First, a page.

In order to investigate whether the #3T3-CM-induced resistance of tumor cells to lapatinib required the presence of one (or several) soluble agent(s) during the exposure to lapatinib, we changed the conditions of #3T3-CM exposure (Fig. 3a). Cells were cultured (#3T3-CM or control medium) for 24 h and the medium was removed and replaced by new medium (#3T3-CM or control medium) shortly before the exposure to lapatinib. On the one hand, it appears that the BT-474 cells exposed for 24 h to #3T3-CM then placed in control DMEM medium prior to lapatinib exposure were as sensitive to lapatinib as the cells that had not been exposed to #3T3-CM. On the other hand, we observed a reduced sensitivity of tumor cells to lapatinib-induced cytotoxicity when these were first placed in control medium then secondarily exposed to the #3T3-CM. These results suggest that exposure to adipocyte-derived factors is required concomitantly to exposure to lapatinib to induce resistance to this agent.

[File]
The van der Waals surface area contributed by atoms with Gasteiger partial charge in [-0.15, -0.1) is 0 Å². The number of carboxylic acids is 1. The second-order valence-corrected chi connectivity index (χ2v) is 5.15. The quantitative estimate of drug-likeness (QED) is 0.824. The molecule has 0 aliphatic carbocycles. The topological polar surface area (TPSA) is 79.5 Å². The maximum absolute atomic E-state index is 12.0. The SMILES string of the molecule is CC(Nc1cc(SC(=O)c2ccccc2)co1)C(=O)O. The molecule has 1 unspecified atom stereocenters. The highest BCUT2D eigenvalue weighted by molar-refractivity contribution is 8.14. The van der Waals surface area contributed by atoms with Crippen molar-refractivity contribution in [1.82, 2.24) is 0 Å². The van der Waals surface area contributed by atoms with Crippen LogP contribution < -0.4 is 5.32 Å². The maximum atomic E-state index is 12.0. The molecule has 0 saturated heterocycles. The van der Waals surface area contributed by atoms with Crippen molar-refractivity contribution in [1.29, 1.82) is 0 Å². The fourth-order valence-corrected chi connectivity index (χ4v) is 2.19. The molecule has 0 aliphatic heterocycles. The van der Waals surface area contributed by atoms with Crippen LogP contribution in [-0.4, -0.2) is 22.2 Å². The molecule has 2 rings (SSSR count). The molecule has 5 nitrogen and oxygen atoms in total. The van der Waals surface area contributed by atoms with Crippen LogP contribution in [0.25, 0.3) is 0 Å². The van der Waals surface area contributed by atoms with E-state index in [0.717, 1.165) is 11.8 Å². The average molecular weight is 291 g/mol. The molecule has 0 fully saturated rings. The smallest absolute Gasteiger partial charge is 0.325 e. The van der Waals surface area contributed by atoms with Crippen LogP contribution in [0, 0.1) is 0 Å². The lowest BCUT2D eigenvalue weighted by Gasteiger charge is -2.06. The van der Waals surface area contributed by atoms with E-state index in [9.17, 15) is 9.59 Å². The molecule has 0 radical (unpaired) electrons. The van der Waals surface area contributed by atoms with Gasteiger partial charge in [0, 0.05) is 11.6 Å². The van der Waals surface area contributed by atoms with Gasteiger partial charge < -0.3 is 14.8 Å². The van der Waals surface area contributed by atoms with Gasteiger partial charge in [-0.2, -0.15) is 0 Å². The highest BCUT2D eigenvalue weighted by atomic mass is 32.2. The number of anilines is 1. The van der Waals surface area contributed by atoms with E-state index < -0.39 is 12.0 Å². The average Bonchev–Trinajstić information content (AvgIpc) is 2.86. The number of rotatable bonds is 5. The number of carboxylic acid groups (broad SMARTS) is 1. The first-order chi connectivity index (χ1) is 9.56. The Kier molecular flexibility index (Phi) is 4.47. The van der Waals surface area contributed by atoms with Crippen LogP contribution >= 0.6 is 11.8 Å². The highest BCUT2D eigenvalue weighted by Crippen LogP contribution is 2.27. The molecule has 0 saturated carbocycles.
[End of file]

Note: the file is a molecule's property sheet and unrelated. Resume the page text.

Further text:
Fig. 3
figure3

Adipocyte-conditioned medium-induced resistance of tumor cells to lapatinib is specific to adipocyte cell lines and the constant presence of adipocyte-conditioned medium is necessary to observe the resistance. A) BT-474 cells were seeded on the day 1 in control medium or adipocyte-conditioned medium (#3T3-CM) and the medium were changed on day 2 prior exposure to lapatinib and evaluation of IC50. n ≥ 3. B, C and D BT-474 cells were cultured in #3T3CM, in human adipocyte-conditioned medium (#hmads), in fibroblast-conditioned medium (NIH-3T3-CM), in preadipocyte-conditioned medium (3T3F442A-CM) or in conditioned medium from fresh human adipocytes from three donors (ASC18032, ASC15011 and ASC18019). We evaluated the IC50 of lapatinib in each condition. n ≥ 3. The ratio of IC50 for cells in control medium to the IC50 for cells in the various conditions. * p < 0,05 ** p < 0,01

The protective effect is specific of adipocyte-conditioned medium